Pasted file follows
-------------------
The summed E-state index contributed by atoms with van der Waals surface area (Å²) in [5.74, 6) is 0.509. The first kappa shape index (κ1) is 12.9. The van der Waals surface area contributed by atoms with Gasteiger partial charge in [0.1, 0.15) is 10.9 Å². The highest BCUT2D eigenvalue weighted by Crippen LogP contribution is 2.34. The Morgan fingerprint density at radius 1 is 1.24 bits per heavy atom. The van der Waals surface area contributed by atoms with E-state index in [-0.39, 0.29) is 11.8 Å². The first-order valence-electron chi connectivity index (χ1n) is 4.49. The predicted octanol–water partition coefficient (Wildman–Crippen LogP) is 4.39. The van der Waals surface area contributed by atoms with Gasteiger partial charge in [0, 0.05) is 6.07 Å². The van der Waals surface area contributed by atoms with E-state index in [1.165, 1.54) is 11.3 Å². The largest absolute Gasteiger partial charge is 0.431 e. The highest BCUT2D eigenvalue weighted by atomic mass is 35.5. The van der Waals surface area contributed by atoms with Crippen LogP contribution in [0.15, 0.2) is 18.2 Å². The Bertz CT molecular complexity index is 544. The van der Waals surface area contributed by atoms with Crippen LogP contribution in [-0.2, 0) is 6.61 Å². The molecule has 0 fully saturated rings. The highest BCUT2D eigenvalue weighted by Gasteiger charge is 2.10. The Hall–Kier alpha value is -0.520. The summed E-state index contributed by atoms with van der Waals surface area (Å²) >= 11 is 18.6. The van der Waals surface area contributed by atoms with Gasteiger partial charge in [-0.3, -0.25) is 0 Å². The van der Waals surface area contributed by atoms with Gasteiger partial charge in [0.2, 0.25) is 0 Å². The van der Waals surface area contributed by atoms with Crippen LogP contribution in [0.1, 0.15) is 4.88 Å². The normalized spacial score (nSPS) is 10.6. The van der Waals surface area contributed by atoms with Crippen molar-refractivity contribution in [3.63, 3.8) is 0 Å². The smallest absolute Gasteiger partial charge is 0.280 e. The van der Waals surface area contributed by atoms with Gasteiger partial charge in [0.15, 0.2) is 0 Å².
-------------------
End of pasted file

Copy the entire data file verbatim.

The summed E-state index contributed by atoms with van der Waals surface area (Å²) in [5.74, 6) is 0.509. The first kappa shape index (κ1) is 12.9. The van der Waals surface area contributed by atoms with Gasteiger partial charge in [0.1, 0.15) is 10.9 Å². The highest BCUT2D eigenvalue weighted by Crippen LogP contribution is 2.34. The Morgan fingerprint density at radius 1 is 1.24 bits per heavy atom. The van der Waals surface area contributed by atoms with E-state index in [-0.39, 0.29) is 11.8 Å². The first-order valence-electron chi connectivity index (χ1n) is 4.49. The predicted octanol–water partition coefficient (Wildman–Crippen LogP) is 4.39. The van der Waals surface area contributed by atoms with Gasteiger partial charge in [0, 0.05) is 6.07 Å². The van der Waals surface area contributed by atoms with E-state index in [1.165, 1.54) is 11.3 Å². The largest absolute Gasteiger partial charge is 0.431 e. The highest BCUT2D eigenvalue weighted by atomic mass is 35.5. The van der Waals surface area contributed by atoms with Crippen LogP contribution in [0.15, 0.2) is 18.2 Å². The Bertz CT molecular complexity index is 544. The van der Waals surface area contributed by atoms with Crippen LogP contribution in [-0.2, 0) is 6.61 Å². The molecule has 0 fully saturated rings. The highest BCUT2D eigenvalue weighted by Gasteiger charge is 2.10. The Hall–Kier alpha value is -0.520. The summed E-state index contributed by atoms with van der Waals surface area (Å²) >= 11 is 18.6. The van der Waals surface area contributed by atoms with Gasteiger partial charge in [-0.3, -0.25) is 0 Å². The van der Waals surface area contributed by atoms with Gasteiger partial charge in [0.2, 0.25) is 0 Å². The van der Waals surface area contributed by atoms with Crippen LogP contribution in [0.1, 0.15) is 4.88 Å². The normalized spacial score (nSPS) is 10.6. The van der Waals surface area contributed by atoms with Crippen molar-refractivity contribution in [3.63, 3.8) is 0 Å². The smallest absolute Gasteiger partial charge is 0.280 e. The van der Waals surface area contributed by atoms with Gasteiger partial charge in [0.15, 0.2) is 0 Å².